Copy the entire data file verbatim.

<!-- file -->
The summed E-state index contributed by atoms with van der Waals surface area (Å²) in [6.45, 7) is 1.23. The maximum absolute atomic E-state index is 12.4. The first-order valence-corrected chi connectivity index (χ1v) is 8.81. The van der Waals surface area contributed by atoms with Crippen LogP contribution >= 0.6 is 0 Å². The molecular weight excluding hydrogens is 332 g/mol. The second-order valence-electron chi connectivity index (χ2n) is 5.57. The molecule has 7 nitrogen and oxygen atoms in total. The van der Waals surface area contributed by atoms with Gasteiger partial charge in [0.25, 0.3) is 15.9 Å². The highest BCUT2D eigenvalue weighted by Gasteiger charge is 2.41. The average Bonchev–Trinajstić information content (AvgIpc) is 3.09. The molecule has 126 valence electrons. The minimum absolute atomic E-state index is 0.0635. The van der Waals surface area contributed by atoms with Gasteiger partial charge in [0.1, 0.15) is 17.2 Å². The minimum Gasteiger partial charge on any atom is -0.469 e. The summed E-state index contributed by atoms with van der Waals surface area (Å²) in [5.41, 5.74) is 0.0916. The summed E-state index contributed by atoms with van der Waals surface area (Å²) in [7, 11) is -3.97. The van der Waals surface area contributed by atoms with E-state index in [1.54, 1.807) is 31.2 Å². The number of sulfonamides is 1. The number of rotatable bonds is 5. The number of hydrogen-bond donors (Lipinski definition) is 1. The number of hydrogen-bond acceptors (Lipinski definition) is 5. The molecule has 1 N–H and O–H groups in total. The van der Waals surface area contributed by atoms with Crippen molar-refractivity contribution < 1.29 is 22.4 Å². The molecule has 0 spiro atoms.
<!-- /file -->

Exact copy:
The summed E-state index contributed by atoms with van der Waals surface area (Å²) in [6.45, 7) is 1.23. The maximum absolute atomic E-state index is 12.4. The first-order valence-corrected chi connectivity index (χ1v) is 8.81. The van der Waals surface area contributed by atoms with Crippen LogP contribution >= 0.6 is 0 Å². The molecular weight excluding hydrogens is 332 g/mol. The second-order valence-electron chi connectivity index (χ2n) is 5.57. The molecule has 7 nitrogen and oxygen atoms in total. The van der Waals surface area contributed by atoms with Gasteiger partial charge in [0.25, 0.3) is 15.9 Å². The highest BCUT2D eigenvalue weighted by Gasteiger charge is 2.41. The average Bonchev–Trinajstić information content (AvgIpc) is 3.09. The molecule has 126 valence electrons. The minimum absolute atomic E-state index is 0.0635. The van der Waals surface area contributed by atoms with Gasteiger partial charge in [0.1, 0.15) is 17.2 Å². The minimum Gasteiger partial charge on any atom is -0.469 e. The summed E-state index contributed by atoms with van der Waals surface area (Å²) in [5.41, 5.74) is 0.0916. The summed E-state index contributed by atoms with van der Waals surface area (Å²) in [7, 11) is -3.97. The van der Waals surface area contributed by atoms with E-state index in [1.54, 1.807) is 31.2 Å². The number of sulfonamides is 1. The number of rotatable bonds is 5. The number of hydrogen-bond donors (Lipinski definition) is 1. The number of hydrogen-bond acceptors (Lipinski definition) is 5. The molecule has 1 N–H and O–H groups in total. The van der Waals surface area contributed by atoms with Crippen molar-refractivity contribution < 1.29 is 22.4 Å². The molecule has 0 spiro atoms.